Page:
Achola Rosario succeeds in finding ‘Nyama Choma’


By Achola Rosario, Contributing Editor at

(Posted 28th May 2021)

Ask most Kenyans and they will tell you that meat (specifically goat meat) is the Elixir of Life.

The gatherer of ‘men’, the soother of frayed egos (both earthly and beyond), and the perfect way to spend an idle afternoon, goat’s meat does it all. Vegetarians may argue about nutritious values, but “Sukuma-wiki” (spinach) and “Mokimo” (mashed potatoes mixed with greens with some corn thrown in for good measure) can only be but wing-men in these grave instances mentioned above. Here meat rules, and they know how to do it so well.

There is one particular butchery I have been having my eye on, more for its owner than his meat, but what the hey, there is nothing wrong with killing two birds with one stone. Situated on the Ruaka/Kiambu stretch of the Northern Bypass, at a place formally known as Red Lion meat stop, lies Mount Zion Butchery, run by RASTAMAN (as he is plainly known), a large caramel concrete block of a man with an impressive beard and flirty eyes. You can tell this man has many wives, but I can assure his equally cute 20-something son that I have no interest in becoming one of them. Just window-shopping. The meat however, I want to eat, so after a few introductions while he tosses each flank across the flames, sometimes with his bare hands (*flutter*), I get shown to a rather large dining room reminiscent of From Dusk Til Dawn. It is a large grass-thatched hall with a fully stocked bar on one end and opens out into a large green garden with individual huts and real leather sofas at the end.

It definitely looks like it has been the scene of many “discussions”.

The meat is marinated from morning in a hot broth of lemon, garlic, onions and salt before being roasted over an open-flame, giving it that distinctive Kenyan Nyama Choma flavor that you cannot get anywhere else in Africa. I think it is also the way they treat their goats, what with all that Masaai-nomading and Kikuyu barter-trade farming, forming and maintaining a symbiotic relationship where mostly the goat benefits- until it is eaten of course. And when the meat is thinly sliced and slipped in the mouth, it leaves a moist but firm sensation that speaks of being smoked and basted with love and attention from the slaughter to the plate. All meat is slaughtered Halal in the morning, with due respect given to the animal before he kicks the bucket. A scared animal releases toxins and adrenalin in the flesh, making it tough to eat and defiant to your pleasure-seeking. Therefore, happy goat, happy meat. And from the way RASTAMAN periodically strokes his meat, good things are arriving.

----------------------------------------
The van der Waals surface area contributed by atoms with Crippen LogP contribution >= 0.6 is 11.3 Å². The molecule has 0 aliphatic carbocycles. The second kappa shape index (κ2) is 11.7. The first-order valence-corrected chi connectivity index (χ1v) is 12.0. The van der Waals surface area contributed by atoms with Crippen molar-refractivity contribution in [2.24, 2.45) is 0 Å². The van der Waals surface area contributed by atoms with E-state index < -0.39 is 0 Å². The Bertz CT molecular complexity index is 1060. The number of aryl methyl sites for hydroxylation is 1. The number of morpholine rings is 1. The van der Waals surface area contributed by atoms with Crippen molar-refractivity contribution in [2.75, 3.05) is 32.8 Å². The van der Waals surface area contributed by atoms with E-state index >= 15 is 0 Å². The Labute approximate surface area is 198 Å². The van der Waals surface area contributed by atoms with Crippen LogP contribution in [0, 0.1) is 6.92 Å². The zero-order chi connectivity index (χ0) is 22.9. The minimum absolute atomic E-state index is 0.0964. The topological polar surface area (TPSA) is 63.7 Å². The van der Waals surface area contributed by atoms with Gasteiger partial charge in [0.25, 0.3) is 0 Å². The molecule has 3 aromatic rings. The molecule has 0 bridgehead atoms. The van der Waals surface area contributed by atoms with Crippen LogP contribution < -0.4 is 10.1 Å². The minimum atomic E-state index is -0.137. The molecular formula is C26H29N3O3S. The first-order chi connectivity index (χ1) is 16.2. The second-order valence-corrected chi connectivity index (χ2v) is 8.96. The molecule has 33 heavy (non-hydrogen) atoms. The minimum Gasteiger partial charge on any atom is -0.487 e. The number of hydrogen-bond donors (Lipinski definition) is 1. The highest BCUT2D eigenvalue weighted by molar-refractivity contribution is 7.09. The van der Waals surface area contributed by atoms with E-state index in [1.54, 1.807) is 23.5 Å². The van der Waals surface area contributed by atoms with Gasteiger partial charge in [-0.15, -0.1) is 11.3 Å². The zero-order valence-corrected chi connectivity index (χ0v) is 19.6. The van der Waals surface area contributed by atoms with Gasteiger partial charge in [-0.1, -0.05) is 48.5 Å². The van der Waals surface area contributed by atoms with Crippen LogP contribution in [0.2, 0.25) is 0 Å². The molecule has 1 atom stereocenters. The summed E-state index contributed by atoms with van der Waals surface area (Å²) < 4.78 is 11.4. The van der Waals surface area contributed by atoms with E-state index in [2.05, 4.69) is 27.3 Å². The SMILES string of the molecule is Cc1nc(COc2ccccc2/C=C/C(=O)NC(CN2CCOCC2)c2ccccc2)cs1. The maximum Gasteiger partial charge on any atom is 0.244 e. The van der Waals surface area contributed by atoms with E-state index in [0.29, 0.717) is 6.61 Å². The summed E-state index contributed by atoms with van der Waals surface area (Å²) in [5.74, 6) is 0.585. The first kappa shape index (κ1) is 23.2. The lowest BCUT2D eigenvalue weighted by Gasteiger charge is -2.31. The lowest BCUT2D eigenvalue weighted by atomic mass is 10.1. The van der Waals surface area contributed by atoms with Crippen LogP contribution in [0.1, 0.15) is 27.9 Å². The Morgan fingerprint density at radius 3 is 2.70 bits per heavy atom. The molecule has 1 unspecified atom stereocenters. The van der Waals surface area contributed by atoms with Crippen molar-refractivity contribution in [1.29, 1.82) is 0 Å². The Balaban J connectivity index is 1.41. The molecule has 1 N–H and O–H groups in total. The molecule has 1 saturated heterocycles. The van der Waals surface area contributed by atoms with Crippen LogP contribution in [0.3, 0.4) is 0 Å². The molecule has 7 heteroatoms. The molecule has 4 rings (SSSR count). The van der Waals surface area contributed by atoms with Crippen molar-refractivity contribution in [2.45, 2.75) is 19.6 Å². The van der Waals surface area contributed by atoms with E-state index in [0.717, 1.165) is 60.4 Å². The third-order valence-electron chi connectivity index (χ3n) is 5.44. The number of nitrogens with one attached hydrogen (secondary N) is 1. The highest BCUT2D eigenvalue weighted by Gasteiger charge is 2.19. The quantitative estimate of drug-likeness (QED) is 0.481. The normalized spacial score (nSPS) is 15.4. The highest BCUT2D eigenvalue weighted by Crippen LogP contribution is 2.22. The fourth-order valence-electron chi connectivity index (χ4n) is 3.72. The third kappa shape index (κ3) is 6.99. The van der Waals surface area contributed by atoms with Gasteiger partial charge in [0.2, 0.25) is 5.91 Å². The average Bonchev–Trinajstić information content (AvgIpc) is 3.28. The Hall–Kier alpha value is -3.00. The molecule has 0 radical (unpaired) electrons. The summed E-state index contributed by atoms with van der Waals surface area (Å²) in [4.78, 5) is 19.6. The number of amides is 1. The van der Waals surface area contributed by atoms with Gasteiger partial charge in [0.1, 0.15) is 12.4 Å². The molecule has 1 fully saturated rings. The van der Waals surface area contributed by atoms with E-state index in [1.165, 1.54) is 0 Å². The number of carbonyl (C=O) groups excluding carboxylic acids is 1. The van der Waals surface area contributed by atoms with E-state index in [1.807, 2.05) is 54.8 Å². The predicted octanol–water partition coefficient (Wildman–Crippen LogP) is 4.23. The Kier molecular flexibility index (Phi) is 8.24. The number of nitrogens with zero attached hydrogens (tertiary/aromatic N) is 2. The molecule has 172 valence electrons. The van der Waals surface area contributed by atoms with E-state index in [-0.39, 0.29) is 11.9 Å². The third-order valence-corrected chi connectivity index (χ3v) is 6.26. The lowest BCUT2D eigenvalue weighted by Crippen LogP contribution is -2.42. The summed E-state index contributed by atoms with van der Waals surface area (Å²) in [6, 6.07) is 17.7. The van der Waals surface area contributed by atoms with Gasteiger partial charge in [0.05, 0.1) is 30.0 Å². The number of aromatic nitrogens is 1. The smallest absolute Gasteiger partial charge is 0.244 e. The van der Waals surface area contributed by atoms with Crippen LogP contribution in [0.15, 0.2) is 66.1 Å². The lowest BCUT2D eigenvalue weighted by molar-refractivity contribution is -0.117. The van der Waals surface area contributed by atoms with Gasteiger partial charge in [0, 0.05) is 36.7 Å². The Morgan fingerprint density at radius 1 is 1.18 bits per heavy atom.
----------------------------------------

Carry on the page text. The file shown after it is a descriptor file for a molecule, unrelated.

But enough with the puns and on with the price. A leg of goat will set you back $12 (kshs1200) and can be crushed by a single hungry manly-man, while the ribs go for $15 (kshs1500) and a usually a favorite with the ladies as the waitress comes and cuts everything into little manageable pieces. Yes, this is traditional country so stereotypes are assumed like an old coat. My pink hair stuck out like a sore thumb, attracting a steady stream of Masaai sandal dealers who I think spent more time laughing at my meat-eating skills than admiring my shouting attire. Apparently, I eat meat like a Muzungu. I humbly agreed (which is a rarity for me) and packed my bones to go gnaw at them at home where I don’t have to try and look pretty while doing it.

All meals come with a side order of chips, ugali, mokimo and kachumbali salad at a manageable $15 (Kshs1500) for the lot. You are free to order for as many side-dish top-ups because guaranteed as the evening and the beer flows, one leg and one rib will definitely not be enough. Only goat and chicken are served here, no beef and certainly no pork. This is an Ital establishment (of sorts).

To reach Mount Zion Butchery:

RASTAMAN: +254 720 924 703

Whatsapp: +254 705 696 957

To watch Episode 68 of The FOMO TRAVEL SHOW:

Happy Africa Day. Eat Meat.

Contact Achola Rosario via if you are interested to have your location featured on the F.O.M.O. Travel Show and on

%d bloggers like this: